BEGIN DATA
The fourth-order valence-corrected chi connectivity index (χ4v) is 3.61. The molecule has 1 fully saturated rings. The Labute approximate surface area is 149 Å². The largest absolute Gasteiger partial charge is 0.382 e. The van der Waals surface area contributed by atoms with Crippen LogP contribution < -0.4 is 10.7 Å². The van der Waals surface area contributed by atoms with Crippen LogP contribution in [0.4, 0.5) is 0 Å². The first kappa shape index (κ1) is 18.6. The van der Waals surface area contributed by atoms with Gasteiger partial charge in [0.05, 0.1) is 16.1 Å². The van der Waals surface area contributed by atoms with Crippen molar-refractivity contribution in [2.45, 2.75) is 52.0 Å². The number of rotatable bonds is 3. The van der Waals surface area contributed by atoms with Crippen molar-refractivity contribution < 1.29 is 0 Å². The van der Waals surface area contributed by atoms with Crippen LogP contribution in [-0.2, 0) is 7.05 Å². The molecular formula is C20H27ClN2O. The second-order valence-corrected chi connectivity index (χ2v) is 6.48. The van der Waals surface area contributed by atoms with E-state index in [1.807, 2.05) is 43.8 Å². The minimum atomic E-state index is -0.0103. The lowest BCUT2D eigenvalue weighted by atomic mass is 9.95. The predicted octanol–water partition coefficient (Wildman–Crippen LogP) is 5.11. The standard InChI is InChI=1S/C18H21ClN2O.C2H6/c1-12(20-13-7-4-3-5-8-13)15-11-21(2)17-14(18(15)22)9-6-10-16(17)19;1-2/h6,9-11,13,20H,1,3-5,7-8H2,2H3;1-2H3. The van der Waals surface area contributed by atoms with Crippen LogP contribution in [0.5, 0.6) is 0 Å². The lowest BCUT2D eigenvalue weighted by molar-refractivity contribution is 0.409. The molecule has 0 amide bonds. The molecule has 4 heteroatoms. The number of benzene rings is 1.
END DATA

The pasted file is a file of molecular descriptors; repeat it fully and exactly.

The fourth-order valence-corrected chi connectivity index (χ4v) is 3.61. The molecule has 1 fully saturated rings. The Labute approximate surface area is 149 Å². The largest absolute Gasteiger partial charge is 0.382 e. The van der Waals surface area contributed by atoms with Crippen LogP contribution < -0.4 is 10.7 Å². The van der Waals surface area contributed by atoms with Crippen LogP contribution in [0.4, 0.5) is 0 Å². The first kappa shape index (κ1) is 18.6. The van der Waals surface area contributed by atoms with Gasteiger partial charge in [0.05, 0.1) is 16.1 Å². The van der Waals surface area contributed by atoms with Crippen molar-refractivity contribution in [2.45, 2.75) is 52.0 Å². The number of rotatable bonds is 3. The van der Waals surface area contributed by atoms with Crippen molar-refractivity contribution < 1.29 is 0 Å². The van der Waals surface area contributed by atoms with Crippen LogP contribution in [-0.2, 0) is 7.05 Å². The molecular formula is C20H27ClN2O. The second-order valence-corrected chi connectivity index (χ2v) is 6.48. The van der Waals surface area contributed by atoms with E-state index in [1.807, 2.05) is 43.8 Å². The minimum atomic E-state index is -0.0103. The lowest BCUT2D eigenvalue weighted by atomic mass is 9.95. The predicted octanol–water partition coefficient (Wildman–Crippen LogP) is 5.11. The standard InChI is InChI=1S/C18H21ClN2O.C2H6/c1-12(20-13-7-4-3-5-8-13)15-11-21(2)17-14(18(15)22)9-6-10-16(17)19;1-2/h6,9-11,13,20H,1,3-5,7-8H2,2H3;1-2H3. The van der Waals surface area contributed by atoms with Crippen LogP contribution in [0.5, 0.6) is 0 Å². The lowest BCUT2D eigenvalue weighted by molar-refractivity contribution is 0.409. The molecule has 0 amide bonds. The molecule has 4 heteroatoms. The number of benzene rings is 1.